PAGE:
There are ever changing laws that tells employers what they can and can’t have access to on social media. It wasn’t long ago that employers were requiring people to either friend their bosses or give them their social media passwords so they could look through every post, message and like past and present. It is illegal for them to do this now, but if you chose to friend fellow employees and they share your information, that’s fair game. If you call in sick to work and they see you went to the ball game, they can take action. Recently racism has been a big issue. Several people have been fired over racist tweets and comments. This is absolutely within the employer’s right.
Companies should have a clear set of parameters as to how they will research employees, as well as if and how, they will continue to monitor them. Be clear on what you are looking for. Know what is acceptable and what is a deal breaker. Have this written in your employee handbook, so there can be no confusion. If this is in place and you treat every employee the same, this will reduce the chance that you will be accused of targeting or discrimination. If you have the resources, the best course of action is to give a company agreed upon set of parameters to a third party to do the screening.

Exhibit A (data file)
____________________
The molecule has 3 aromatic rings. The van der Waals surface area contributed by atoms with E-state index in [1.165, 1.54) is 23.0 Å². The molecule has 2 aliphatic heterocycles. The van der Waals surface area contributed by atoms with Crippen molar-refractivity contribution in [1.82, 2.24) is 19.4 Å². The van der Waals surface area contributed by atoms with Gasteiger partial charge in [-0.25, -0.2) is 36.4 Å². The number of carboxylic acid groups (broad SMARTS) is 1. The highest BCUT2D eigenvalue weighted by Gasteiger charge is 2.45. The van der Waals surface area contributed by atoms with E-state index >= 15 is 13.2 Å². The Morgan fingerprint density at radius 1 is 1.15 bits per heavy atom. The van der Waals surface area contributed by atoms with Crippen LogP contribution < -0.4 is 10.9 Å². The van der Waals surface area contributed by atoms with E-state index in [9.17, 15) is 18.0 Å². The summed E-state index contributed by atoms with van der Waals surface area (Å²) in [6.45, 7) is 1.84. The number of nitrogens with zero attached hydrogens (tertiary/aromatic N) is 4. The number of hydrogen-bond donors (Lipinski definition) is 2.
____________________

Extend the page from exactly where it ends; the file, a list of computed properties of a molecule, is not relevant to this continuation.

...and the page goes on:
Where you need to be cautious is identifying what your employees can share on social media. Make it clear that any announcements needs to be approved or wait until they are shared through the official social media channels. You also need to make clear what kinds of things could be deemed fireable offenses. Partying pictures, racist posts, skipping work and anger with the company or your boss can all be things you make clear are not acceptable to share on social media. Again, giving them this information BEFORE it becomes an issue protects you, as the company, from lawsuits.